Copper/Alloy Tube and Pipe

Manufacturing Process

Until the mid 1960s, copper and copper alloy tube were produced exclusively by extrusion or piercing to produce tube shells for subsequent drawing. Extrusion involves heating a billet above the recrystallization temperature and then forcing the metal through an orifice in a die and over a mandrel held in position within the die orifice. The clearance between mandrel and die determines the wall thickness of the extruded tube shell. Extrusion pressure varies with alloy composition, lubricant and die design, with the copper-nickel alloys requiring very high pressures.

In rotary piercing, one end of a heated cylindrical billet is fed between rotating work rolls that lie in a horizontal plane. The rolls are inclined at an angle to the axes of the billet and are driven forward toward the piercing plug, which is held in position between the work rolls.

Extruded or pierced tube shells are then cold drawn to smaller sizes, mainly on bull blocks for copper, and draw benches for the copper alloys. With either type of machine, the metal is cold worked by pulling the tube though a die that reduces the diameter. Concurrently, wall thickness is reduced by drawing over a plug or mandrel that may be either fixed or floating. Tubes may be annealed at any intermediate stage, when drawing to smaller sizes is required because of the metal's work hardening. In the mid-1960s, welded copper tube produced from strip without the use of a filler metal became commercialized. This was soon followed by forge- and fusion-welded heat exchanger tube in sizes up to 3-1/8 in. (7.94 cm).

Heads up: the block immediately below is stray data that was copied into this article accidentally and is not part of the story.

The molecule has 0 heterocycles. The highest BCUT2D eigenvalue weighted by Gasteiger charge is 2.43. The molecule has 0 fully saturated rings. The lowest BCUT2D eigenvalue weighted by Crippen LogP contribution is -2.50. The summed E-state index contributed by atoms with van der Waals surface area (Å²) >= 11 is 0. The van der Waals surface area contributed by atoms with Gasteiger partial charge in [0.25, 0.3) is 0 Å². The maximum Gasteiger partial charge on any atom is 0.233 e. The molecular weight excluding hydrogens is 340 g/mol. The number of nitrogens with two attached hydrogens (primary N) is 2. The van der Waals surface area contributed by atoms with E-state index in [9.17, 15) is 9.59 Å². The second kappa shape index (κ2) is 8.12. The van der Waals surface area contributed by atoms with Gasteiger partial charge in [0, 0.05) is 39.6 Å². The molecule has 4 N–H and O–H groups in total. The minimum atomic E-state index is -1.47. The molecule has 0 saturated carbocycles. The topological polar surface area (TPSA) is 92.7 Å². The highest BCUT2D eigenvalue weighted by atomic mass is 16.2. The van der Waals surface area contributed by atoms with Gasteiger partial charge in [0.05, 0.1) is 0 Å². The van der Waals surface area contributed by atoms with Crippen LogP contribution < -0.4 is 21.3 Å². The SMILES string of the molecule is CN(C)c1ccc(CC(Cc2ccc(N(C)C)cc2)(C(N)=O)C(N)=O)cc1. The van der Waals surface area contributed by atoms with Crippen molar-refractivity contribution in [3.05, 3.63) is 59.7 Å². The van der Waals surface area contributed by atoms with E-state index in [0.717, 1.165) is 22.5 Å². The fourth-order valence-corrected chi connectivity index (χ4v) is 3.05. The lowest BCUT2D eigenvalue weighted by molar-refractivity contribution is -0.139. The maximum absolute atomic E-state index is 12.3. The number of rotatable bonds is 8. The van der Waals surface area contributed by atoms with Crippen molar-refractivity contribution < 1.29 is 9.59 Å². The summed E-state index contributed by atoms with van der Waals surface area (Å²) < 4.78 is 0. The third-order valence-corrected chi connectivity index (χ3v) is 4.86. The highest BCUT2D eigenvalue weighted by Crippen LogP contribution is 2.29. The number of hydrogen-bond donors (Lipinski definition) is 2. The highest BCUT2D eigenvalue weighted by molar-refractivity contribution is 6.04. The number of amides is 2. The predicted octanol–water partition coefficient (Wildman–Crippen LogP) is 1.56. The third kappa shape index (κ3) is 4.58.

Product Specifications

The actual number of ASTM tube and pipe specifications under the jurisdiction of ASTM Committee B-5 on Copper and Copper Alloys requires analysis. There are numerous tube and pipe specifications using U.S. customary units and/or companion hard metric specifications. The latter were developed to meet the projected needs of the ASME Boiler and Pressure Vessel Code.

Commodity Tube

The first of the three principal classes of copper tubular products is commonly referred to as commodity tube; it includes the Types K (heaviest), L (standard), and M (lightest) wall thickness schedules as classified by ASTM B88, Specification for Seamless Copper Water Tube; Type DWV of ASTM B306, Specification for Copper Drainage Tube (DWV) and medical gas tube of ASTM B819, Specification for Seamless Copper Tube for Medical Gas Systems. In each case, the actual outside diameter is 1/8 in. (.32 cm) larger that the nominal or standard size. For a listing of these commodity tubes, please click here.